The Default and Squall Line/Tropical APSs (Def and Squall, respectively, in Table 1) both had an identically high Probability of Detection (POD) for this event, but because thresholds were too low, each False Alarm Rate (FAR) was higher, resulting in a lower Critical Skill Index (CSI) and Heidke Skill Score (HSS) compared to the optimized APS.  It is interesting to note how similarly these two APSs performed.  Even for this strong event, the Minimized set (Min in Table 1) had thresholds set too high, as evidenced by a very low POD, CSI, and HSS.

Figure 6.  See caption below.

Figure 6.  Same as Fig. 4, but for shear.


WSR-88D algorithm-derived trends of depth, shear, and rotational velocity were investigated for three mesocyclones.  The best predictor for tornado occurrence was rotational velocity exceeding 35 m s-1 in the lowest elevation slice.  This predictor was corroborated by the TDA APS optimized for this event.  For both Camilla tornadoes, rotational velocities increased abruptly and simultaneously in the lowest elevation slices, which would have resulted in late warnings had this predictor been used alone.

Figure 7.  See caption below.

Figure 7.  Same as Fig. 4, but for diameter.

The rapid development of the Camilla tornadoes in the lowest elevation slices suggests a boundary layer mechanism strongly contributed to tornadogenesis. The Grady County tornado showed a more classic descent of higher rotational velocities and a well-defined increase of shear in the lowest elevation slice corresponding to a significant decrease in mesocyclone diameter.  Surface mesoanalyses of southwest Georgia during the event revealed an outflow boundary the mesocyclones crossed prior to tornadogenesis (not shown; Fournier 2000).  Such boundary interactions leading to tornadogenesis have been documented in other studies (e.g., Maddox 1980, Rasmussen 2000).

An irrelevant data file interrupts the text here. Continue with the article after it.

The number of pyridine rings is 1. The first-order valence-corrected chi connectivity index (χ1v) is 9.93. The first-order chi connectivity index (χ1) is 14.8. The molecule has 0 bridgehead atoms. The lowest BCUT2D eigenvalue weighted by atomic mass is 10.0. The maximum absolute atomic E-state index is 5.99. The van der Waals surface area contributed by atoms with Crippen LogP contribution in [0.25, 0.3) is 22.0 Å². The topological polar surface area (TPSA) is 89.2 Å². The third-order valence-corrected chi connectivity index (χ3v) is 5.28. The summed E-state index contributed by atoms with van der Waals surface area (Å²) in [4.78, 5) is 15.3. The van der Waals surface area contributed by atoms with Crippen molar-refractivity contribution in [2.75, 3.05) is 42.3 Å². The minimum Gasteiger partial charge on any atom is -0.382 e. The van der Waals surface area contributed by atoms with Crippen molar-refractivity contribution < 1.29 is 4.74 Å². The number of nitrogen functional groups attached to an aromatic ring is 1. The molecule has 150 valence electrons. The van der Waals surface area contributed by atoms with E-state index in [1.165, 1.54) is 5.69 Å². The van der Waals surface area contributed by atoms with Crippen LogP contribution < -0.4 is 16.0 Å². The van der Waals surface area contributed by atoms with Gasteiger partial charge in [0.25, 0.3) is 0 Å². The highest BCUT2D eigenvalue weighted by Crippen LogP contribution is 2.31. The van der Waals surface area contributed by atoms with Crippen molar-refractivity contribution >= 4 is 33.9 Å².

Figure 8.  See caption below.

Figure 8.  Same as Fig. 1, but for the Grady County tornado.

Mesocyclone depth trends varied prior to tornadogenesis for each case, so depth alone was not a good predictor of tornadoes; however a gradual decrease in depth was noted in all cases while the tornadoes occurred.

The APS optimized for this event suggests the tornadic circulations that occurred were qualitatively comparable to those found with isolated supercells of the Great Plains.  Use of this optimized APS would likely result in a low POD for the types of tornadoes that normally occur in the Tallahassee County Warning Area.  Future work will focus on developing an APS that represents a broader spectrum of local cases.

Figure 9.  See caption below.

Figure 9.  Same as Fig. 6, but for the Grady County tornado.

Overall, the WATADS trend feature for this outbreak was very useful, but mesocyclone continuity problems were noticed with mesocyclones poorly defined by increased range or multiple detections.  Real-time use of this feature in the Warning Decision Support System (NSSL 2000) would likely help severe weather operations significantly.

Acknowledgments:  A special thanks to Irv Watson (NWS Tallahassee SOO) for his assistance with the figures and helpful suggestions.


 Available on request.

Figure 10.  See caption below.

Figure 10.  Same as Fig. 7, but for the Grady County tornado.

Figure 11.  See caption below.

Figure 11.  Mesocyclone base height and depth for the Grady County tornado.























































Table 1.  WSR-88D TDA Adaptable Parameter Set Comparison.


 * Corresponding author address:  T. J. Turnage, National Weather Service, 3300 Capital Cir. SW, Tallahassee, FL 32310;  e-mail: